Nudging the Boundaries


Fresno, California, US
April 11
Writer, Registered Addiction Specialist, civil rights/civil liberties activist


JANUARY 2, 2012 12:38PM

A long walk to a (hopefully) new job

Rate: 4 Flag

I'm to find out in the next few days whether I'm employed again. After 2-1/2 years of living in the margins of existence, it's an exciting prospect.

The job is a simple retail cashiering position at a dollar store, but this is the closest I've come to real employment since my ordeal began. My most recent training and employment has been in substance abuse counseling, but county funds are tight, and jobs are few and far between. I applied for the cashiering job because I'm pretty much out of options and patience. I'll be making about a dollar more than minimum wage, which is far, far better than the absolutely nothing I earn now.

There are several of these new dollar stores opening up because the chain is just entering our local market. I got the job announcement from our state employment agency for job seekers. We were hired in a group, and I guess the wheat will separate from the chaff naturally. The problem is that I have no clue where the new store will be opening.

In order to get this job, I had to tell them I have reliable transportation, but the only transportation methods available to me are the city bus and my feet. The job can start as early as 5 AM and run until as late as 10 PM, but the buses only run from about 6 AM until around 9 PM. What will happen if my shifts run earlier or later than the buses do?

What will happen is that I will be forced to walk, even if the store is 10 or 15 miles away. I will walk. It's not the walk that worries me as much as the danger of walking in the dark. The sky lightens at about 7 AM right now, and goes dark again before 5 PM. What happens if the store is not in a relatively safe area? What happens if I trip and fall? What happens if I'm mugged or shot? I'm grateful for my cell phone, one that is subsidized by the government and costs me about $5 per month. I remember when I was young and thought myself to be tough and hardy and wish I had that confidence now.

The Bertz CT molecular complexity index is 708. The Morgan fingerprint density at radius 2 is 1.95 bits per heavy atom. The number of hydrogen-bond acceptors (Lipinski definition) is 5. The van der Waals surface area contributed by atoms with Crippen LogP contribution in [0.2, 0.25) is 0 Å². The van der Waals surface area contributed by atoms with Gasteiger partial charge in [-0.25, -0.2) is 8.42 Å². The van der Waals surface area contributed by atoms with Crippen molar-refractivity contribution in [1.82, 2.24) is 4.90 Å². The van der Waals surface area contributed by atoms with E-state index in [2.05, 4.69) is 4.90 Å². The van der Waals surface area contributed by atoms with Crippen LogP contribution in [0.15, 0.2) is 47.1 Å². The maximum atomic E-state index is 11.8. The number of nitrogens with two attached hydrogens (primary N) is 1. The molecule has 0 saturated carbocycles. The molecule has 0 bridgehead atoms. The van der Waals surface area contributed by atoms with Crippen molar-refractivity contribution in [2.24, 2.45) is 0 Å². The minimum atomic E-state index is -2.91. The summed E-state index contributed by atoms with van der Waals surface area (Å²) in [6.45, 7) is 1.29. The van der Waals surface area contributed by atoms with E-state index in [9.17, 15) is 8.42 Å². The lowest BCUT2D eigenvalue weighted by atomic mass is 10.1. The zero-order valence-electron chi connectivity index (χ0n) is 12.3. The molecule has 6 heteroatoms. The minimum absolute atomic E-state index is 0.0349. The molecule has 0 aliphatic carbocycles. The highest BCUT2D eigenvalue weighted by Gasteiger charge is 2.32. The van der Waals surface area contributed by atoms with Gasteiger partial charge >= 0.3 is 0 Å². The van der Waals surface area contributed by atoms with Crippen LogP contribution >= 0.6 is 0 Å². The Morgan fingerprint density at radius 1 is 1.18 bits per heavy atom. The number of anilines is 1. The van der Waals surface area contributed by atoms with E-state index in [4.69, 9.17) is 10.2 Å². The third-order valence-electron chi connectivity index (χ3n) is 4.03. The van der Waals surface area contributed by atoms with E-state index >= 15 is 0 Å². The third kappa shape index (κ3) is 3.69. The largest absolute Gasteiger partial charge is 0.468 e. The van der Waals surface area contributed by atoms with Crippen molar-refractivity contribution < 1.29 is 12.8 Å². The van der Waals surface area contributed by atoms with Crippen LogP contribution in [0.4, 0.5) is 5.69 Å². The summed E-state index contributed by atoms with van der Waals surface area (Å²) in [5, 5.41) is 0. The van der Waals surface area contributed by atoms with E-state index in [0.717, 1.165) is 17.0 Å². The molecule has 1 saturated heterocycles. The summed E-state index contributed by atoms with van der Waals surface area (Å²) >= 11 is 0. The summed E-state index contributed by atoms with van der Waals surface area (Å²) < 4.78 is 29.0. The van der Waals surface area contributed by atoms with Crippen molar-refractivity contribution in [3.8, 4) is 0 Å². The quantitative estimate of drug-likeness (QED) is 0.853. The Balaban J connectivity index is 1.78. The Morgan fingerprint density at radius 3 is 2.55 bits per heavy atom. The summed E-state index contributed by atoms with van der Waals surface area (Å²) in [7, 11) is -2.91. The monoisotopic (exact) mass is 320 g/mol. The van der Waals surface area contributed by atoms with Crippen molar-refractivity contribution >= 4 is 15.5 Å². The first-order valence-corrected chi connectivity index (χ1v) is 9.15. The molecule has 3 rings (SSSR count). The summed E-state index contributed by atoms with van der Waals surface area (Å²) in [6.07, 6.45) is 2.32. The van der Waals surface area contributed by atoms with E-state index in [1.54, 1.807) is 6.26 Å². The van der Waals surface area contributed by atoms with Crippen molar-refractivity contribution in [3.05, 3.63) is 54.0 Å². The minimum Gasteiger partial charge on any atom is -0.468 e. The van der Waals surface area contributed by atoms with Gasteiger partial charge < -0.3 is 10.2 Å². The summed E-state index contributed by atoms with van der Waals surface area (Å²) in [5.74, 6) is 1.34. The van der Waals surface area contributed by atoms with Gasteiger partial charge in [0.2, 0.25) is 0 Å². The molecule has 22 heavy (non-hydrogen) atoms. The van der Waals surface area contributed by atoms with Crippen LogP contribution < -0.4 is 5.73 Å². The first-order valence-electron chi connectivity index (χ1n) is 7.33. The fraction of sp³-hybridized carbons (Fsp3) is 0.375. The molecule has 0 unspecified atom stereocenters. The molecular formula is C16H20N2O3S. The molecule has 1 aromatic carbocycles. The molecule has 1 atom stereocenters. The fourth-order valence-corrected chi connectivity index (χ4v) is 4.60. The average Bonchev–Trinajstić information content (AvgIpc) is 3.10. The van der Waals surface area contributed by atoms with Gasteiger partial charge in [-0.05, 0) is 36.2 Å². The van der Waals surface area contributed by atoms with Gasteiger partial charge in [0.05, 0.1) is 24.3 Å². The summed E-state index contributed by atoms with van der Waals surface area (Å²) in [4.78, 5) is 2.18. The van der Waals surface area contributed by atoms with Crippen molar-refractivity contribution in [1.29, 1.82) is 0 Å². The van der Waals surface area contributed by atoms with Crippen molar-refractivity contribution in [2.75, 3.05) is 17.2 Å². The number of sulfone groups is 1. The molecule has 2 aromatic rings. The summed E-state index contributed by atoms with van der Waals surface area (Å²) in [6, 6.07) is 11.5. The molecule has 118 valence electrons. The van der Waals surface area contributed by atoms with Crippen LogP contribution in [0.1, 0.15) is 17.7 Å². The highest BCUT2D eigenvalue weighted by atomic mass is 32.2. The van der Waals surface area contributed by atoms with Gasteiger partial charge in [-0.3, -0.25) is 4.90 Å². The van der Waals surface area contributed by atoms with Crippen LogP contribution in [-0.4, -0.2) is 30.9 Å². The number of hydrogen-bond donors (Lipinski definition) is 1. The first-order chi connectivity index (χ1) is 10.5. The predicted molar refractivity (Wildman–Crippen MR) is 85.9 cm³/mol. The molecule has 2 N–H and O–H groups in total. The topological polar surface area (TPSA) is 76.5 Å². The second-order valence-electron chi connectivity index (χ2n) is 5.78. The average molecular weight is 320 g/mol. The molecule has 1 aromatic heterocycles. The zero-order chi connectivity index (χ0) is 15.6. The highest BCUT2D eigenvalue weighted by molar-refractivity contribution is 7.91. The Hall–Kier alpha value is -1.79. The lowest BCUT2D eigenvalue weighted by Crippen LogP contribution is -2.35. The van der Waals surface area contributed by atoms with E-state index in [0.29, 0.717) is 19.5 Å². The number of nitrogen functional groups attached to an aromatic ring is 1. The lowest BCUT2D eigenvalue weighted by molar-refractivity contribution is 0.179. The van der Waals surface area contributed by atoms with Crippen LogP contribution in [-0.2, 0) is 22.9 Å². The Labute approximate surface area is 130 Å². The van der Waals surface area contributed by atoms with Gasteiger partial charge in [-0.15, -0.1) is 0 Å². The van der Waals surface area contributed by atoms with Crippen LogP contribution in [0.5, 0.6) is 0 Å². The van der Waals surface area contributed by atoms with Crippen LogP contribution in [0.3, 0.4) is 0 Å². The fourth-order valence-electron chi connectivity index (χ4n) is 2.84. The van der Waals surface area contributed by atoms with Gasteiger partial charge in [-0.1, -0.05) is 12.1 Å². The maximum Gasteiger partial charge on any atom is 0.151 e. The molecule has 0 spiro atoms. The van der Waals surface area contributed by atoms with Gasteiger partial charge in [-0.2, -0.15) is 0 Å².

But it matters not. I will walk. 

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I am happy to hear you got any job Leslie.
And walking is good, but walking, as you say very late or early is hazardous.
I just got a well used bike given to me. I'm just happy I don't have to walk everywhere now.
I hope this new job is close to where you live. Or maybe you could consider biking...
Thank you, Mission. I hope it comes through. I do have a bicycle on the back porch. I'll need to find the money for new tubes, and a headlight or I'll get ticketed. I'll also need to get hold of a new inhaler. Asthma attacks are common for me on a bicycle. Am I fit enough to bike? I wonder...
Was going to suggest what Mission said, but I see it isn't as simple as I thought... Walking 20/30 miles a day? Whew!
Could you possibly car-pool with someone that shares your shift? Or a friend who works near by? Walking in the dark is not safe...or recommended for a female in this day and age sadly. Be safe my friend.
I'm very glad that you got the job. But it's sad to read this and see that a very talented person, with training in an area that should be funded and providing employment opportunities, is facing these obstacles. I admire your tenacity and wish you the best.
I still don't know if I've got the job yet. An offer was made and I accepted, but I'm still waiting on a background and credit check, both of which may be problematic.

Myriad, walking will be good for me, provided it's safe. I can do this.
Well, the first store opening here will be almost six miles away through a pretty rough area.
Congrats on the job....your walking in the dark makes me nervous for you. Can you borrow a car or carpool? WHen my car broke I "rented" a neighbours car for 10 dollars a day and I supplied the petrol. It was much better than the 20 mile bike ride in the dark. Take care!
I am intrigued by all the suggestions you are getting. I suspect many commenters may not know what it's like to try to get by on minimum wage. Once they subtract the cost of clothes, transportation (and inhalers), many people on minimum wage barely break even. The calories you burn up walking/biking 12 miles a day will substantially increase your food budget. I am encountering an increasing number of minimum wage workers who are figuring out ways to get by (bartering, growing their own, dumpster diving, etc.) without working in the formal economy.